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Harvard Settles Class Action Lawsuit Demanding Partial Tuition Reimbursement

The John Joseph Moakley United States Courthouse is a federal courthouse located on Fan Pier in Boston, Massachusetts.
The John Joseph Moakley United States Courthouse is a federal courthouse located on Fan Pier in Boston, Massachusetts. By Justin F. Gonzalez
By Miles J. Herszenhorn and Claire Yuan, Crimson Staff Writers

A group of students that sued Harvard for partial reimbursement of tuition after the University moved classes online due to the Covid-19 pandemic reached a settlement with the school, according to a filing by the students’ attorneys in court on Monday.

The plaintiffs’ attorneys wrote in a notice filed in Massachusetts federal court that the “matter has been resolved” and that “a stipulation of voluntary dismissal will be filed shortly.” The terms of the settlement have not been made publicly available.

Daniel J. Kurowski and Spencer M. Cox, attorneys representing the plaintiffs, declined to comment on behalf of the students. Harvard spokesperson Jason A. Newton also declined to comment on the settlement.

The settlement brings to an end nearly three years of legal action against Harvard as students sought tuition compensation from the University for semesters when the Covid-19 pandemic moved classes online.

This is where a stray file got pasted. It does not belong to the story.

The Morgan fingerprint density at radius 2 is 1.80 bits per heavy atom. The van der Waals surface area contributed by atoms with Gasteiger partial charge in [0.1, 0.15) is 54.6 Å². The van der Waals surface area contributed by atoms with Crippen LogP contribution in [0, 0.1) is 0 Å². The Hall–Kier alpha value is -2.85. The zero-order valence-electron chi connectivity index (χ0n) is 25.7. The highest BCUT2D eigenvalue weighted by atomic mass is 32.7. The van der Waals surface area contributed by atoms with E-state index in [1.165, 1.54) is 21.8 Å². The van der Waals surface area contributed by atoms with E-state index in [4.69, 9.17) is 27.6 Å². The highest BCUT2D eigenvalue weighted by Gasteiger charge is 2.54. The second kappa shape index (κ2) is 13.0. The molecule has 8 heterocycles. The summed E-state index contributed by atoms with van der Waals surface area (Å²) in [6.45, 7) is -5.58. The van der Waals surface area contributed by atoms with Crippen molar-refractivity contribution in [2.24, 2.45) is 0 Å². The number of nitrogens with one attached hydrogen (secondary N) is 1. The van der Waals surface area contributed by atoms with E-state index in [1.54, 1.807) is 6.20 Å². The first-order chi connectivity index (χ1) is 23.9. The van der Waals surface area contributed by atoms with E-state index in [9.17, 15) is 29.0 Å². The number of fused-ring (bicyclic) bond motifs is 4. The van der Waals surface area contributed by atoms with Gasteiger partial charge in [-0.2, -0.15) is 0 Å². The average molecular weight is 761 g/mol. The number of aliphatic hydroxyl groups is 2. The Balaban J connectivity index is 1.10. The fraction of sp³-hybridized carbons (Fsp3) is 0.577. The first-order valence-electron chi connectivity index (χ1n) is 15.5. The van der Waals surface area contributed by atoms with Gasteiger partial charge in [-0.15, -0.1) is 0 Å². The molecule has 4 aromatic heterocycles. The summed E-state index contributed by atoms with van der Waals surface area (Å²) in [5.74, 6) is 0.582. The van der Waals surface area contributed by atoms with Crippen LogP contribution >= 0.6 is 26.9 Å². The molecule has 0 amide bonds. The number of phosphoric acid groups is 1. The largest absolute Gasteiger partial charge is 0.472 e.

Harvard Law School student Abraham Barkhordar, School of Public Health student Sarah E. Zelasky, and Graduate School of Education student Ella M. Wechsler-Matthaei initially filed separate complaints in 2020. All three students have since graduated from Harvard.

Zelasky’s complaint, originally filed in May 2020, alleged a “breach of contract” between the University and its students, who had a “reasonable expectation” of in-person learning and living. Barkhordar’s lawsuit alleged a lower quality of education received virtually, as well as decreased academic rigor due to the Law School’s shift to a mandatory pass-fail grading system.

The three plaintiffs later filed a class action lawsuit in August 2020 covering students from all 12 of Harvard’s schools.

Due to the Covid-19 pandemic, the University shifted to an online learning model in March 2020 but did not adjust tuition, which students alleged in the lawsuit caused more than $5 million in damages.

Harvard filed a motion to dismiss in October 2020 claiming it “never made a promise, contractual or otherwise” to conduct in-person learning. In June 2021, Massachusetts District Court Judge Indira Talwani ’82 granted the University’s request to dismiss the case.

Massachusetts District Court Judge Angel Kelley reversed Talwani’s dismissal in March 2022 but limited the lawsuit’s scope to students enrolled in the Graduate School of Education, Law School, and School of Public Health during the spring 2020 semester.

Harvard is one of several universities that have faced lawsuits seeking tuition reimbursement for virtual semesters due to the pandemic. In September, Brown University settled a $1.5 million class action lawsuit for tuition and fee refunds.

—Staff writer Miles J. Herszenhorn can be reached at miles.herszenhorn@thecrimson.com. Follow him on Twitter @MHerszenhorn.

—Staff writer Claire Yuan can be reached at claire.yuan@thecrimson.com. Follow her on Twitter @claireyuan33.

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